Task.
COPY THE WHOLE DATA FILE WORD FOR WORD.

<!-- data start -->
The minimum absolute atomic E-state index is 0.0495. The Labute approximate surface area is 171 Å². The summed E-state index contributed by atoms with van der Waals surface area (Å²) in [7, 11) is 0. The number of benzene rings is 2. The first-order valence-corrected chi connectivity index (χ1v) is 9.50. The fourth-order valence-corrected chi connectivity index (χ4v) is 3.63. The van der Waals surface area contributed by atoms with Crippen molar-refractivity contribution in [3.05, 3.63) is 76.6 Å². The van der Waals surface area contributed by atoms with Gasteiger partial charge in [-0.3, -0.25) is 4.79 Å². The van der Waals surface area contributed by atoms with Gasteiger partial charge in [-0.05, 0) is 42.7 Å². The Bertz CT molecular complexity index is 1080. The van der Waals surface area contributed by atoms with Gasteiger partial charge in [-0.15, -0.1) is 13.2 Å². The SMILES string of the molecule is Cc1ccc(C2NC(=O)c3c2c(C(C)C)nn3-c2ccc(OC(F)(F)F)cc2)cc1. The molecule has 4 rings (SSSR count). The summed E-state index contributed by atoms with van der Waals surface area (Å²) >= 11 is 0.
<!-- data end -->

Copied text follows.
The minimum absolute atomic E-state index is 0.0495. The Labute approximate surface area is 171 Å². The summed E-state index contributed by atoms with van der Waals surface area (Å²) in [7, 11) is 0. The number of benzene rings is 2. The first-order valence-corrected chi connectivity index (χ1v) is 9.50. The fourth-order valence-corrected chi connectivity index (χ4v) is 3.63. The van der Waals surface area contributed by atoms with Crippen molar-refractivity contribution in [3.05, 3.63) is 76.6 Å². The van der Waals surface area contributed by atoms with Gasteiger partial charge in [-0.3, -0.25) is 4.79 Å². The van der Waals surface area contributed by atoms with Gasteiger partial charge in [-0.05, 0) is 42.7 Å². The Bertz CT molecular complexity index is 1080. The van der Waals surface area contributed by atoms with Gasteiger partial charge in [-0.15, -0.1) is 13.2 Å². The SMILES string of the molecule is Cc1ccc(C2NC(=O)c3c2c(C(C)C)nn3-c2ccc(OC(F)(F)F)cc2)cc1. The molecule has 4 rings (SSSR count). The summed E-state index contributed by atoms with van der Waals surface area (Å²) >= 11 is 0.